Wine & spirits: Sizing up the situation
Wine comes in a range of different-size bottles that are perfect for various occasions. Choose the size that's right for you with the help of our handy guide.
Standard bottle (750 mL)
Generally accepted format for most wines. The size was developed in the days when glass bottles were blown by mouth. The volume of the bottle matches the lung capacity of the average glass blower, so a bottle could be made in a single breath. Also called a "fifth" in the United States, as it's roughly equivalent to one-fifth of an American gallon.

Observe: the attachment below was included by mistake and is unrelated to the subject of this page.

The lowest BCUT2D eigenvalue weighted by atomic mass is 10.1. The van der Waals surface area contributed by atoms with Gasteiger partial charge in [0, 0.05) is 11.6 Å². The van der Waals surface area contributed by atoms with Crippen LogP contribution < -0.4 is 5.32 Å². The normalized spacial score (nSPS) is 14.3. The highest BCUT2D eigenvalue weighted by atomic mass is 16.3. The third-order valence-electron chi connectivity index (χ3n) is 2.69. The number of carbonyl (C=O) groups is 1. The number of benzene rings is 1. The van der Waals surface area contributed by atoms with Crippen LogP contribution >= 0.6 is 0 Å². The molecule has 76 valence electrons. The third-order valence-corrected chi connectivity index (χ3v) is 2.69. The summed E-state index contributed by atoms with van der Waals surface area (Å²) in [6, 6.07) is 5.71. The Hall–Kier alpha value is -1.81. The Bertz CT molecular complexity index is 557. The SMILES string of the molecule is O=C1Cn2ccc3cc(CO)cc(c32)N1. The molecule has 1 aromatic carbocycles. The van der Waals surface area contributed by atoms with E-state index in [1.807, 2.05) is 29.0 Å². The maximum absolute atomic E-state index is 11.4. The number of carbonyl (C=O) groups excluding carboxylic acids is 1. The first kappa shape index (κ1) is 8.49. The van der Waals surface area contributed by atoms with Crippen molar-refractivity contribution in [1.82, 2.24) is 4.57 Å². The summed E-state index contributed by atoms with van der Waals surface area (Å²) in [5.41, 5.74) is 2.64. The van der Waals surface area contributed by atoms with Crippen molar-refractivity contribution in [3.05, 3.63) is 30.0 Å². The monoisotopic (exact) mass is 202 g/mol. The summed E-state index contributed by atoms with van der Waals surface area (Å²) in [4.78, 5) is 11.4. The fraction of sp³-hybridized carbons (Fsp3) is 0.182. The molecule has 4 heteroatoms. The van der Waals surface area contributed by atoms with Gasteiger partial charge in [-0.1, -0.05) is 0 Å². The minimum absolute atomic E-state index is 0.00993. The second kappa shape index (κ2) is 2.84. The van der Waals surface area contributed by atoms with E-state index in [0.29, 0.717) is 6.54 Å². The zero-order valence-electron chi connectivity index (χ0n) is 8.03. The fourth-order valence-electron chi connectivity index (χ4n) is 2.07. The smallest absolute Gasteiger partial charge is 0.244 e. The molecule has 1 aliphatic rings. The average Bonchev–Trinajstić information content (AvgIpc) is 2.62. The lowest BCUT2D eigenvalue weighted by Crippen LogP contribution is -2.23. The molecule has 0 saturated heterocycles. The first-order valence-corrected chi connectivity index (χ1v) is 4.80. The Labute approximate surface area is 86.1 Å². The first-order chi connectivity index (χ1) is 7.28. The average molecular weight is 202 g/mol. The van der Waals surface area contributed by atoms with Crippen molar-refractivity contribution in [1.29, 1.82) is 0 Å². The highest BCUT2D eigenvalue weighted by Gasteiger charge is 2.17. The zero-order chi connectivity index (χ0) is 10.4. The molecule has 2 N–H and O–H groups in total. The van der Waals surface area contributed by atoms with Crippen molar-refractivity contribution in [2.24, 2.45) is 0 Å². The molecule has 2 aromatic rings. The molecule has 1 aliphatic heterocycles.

Miniature, or mini (20 to 50 mL)
A generous "shot", it's used primarily for spirits in hotel minibars. Several Canadian wineries now bottle their icewine in this handy one-glass size.
Quarter-bottle, or nip (187 mL)
One-quarter of the size of the standard bottle. Often seen as the single-serving wine portion on airlines and in hotel minibars.
Piccolo (200 mL)
A fifth of a litre, popularized by sparkling and icewine producers. Bottles occasionally come with a straw attached.
Mignonette (250 mL)
A quarter of a litre, a third of a bottle, one imperial cup.
Half-bottle, or split (375 mL)
One-half of the size of a standard bottle.
Half-litre (500 mL)
Increasingly recommended as an alternative to the half bottle by quality producers who say it's the perfect size for four people to have a taste. Also called a "50" in Europe, where the measure is often calculated in centilitres rather than millilitres.